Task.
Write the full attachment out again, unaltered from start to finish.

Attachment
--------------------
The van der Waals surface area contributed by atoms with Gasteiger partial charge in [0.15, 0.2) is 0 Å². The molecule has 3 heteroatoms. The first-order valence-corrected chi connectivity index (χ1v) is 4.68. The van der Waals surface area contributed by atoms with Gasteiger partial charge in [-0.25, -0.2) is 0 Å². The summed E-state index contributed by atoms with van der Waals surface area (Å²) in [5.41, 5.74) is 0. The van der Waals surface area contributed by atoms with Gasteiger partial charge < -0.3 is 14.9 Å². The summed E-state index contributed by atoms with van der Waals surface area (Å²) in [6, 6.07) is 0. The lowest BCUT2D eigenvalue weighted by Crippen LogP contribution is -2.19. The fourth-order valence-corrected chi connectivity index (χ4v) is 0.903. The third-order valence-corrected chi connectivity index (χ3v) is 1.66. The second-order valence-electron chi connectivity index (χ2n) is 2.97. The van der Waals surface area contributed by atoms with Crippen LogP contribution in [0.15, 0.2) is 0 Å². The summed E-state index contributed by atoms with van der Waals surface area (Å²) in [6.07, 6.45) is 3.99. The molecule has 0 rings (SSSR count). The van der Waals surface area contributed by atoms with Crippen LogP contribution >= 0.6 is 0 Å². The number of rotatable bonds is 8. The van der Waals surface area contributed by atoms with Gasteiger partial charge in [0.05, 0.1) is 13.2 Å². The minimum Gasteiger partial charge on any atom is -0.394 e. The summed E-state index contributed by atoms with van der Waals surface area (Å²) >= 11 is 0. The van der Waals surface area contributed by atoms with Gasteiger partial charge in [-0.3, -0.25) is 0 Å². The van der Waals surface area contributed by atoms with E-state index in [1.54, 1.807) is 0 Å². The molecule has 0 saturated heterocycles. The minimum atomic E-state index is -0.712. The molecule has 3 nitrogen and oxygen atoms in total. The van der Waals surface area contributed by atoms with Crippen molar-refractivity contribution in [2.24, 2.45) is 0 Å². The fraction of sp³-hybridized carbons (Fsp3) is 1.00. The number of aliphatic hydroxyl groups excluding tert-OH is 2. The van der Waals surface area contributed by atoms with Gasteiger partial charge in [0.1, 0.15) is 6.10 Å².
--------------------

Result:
The van der Waals surface area contributed by atoms with Gasteiger partial charge in [0.15, 0.2) is 0 Å². The molecule has 3 heteroatoms. The first-order valence-corrected chi connectivity index (χ1v) is 4.68. The van der Waals surface area contributed by atoms with Gasteiger partial charge in [-0.25, -0.2) is 0 Å². The summed E-state index contributed by atoms with van der Waals surface area (Å²) in [5.41, 5.74) is 0. The van der Waals surface area contributed by atoms with Gasteiger partial charge < -0.3 is 14.9 Å². The summed E-state index contributed by atoms with van der Waals surface area (Å²) in [6, 6.07) is 0. The lowest BCUT2D eigenvalue weighted by Crippen LogP contribution is -2.19. The fourth-order valence-corrected chi connectivity index (χ4v) is 0.903. The third-order valence-corrected chi connectivity index (χ3v) is 1.66. The second-order valence-electron chi connectivity index (χ2n) is 2.97. The van der Waals surface area contributed by atoms with Crippen LogP contribution in [0.15, 0.2) is 0 Å². The summed E-state index contributed by atoms with van der Waals surface area (Å²) in [6.07, 6.45) is 3.99. The molecule has 0 rings (SSSR count). The van der Waals surface area contributed by atoms with Crippen LogP contribution >= 0.6 is 0 Å². The number of rotatable bonds is 8. The van der Waals surface area contributed by atoms with Gasteiger partial charge in [0.05, 0.1) is 13.2 Å². The minimum Gasteiger partial charge on any atom is -0.394 e. The summed E-state index contributed by atoms with van der Waals surface area (Å²) >= 11 is 0. The van der Waals surface area contributed by atoms with Gasteiger partial charge in [-0.3, -0.25) is 0 Å². The van der Waals surface area contributed by atoms with E-state index in [1.54, 1.807) is 0 Å². The molecule has 0 saturated heterocycles. The minimum atomic E-state index is -0.712. The molecule has 3 nitrogen and oxygen atoms in total. The van der Waals surface area contributed by atoms with Crippen molar-refractivity contribution in [2.24, 2.45) is 0 Å². The fraction of sp³-hybridized carbons (Fsp3) is 1.00. The number of aliphatic hydroxyl groups excluding tert-OH is 2. The van der Waals surface area contributed by atoms with Gasteiger partial charge in [0.1, 0.15) is 6.10 Å².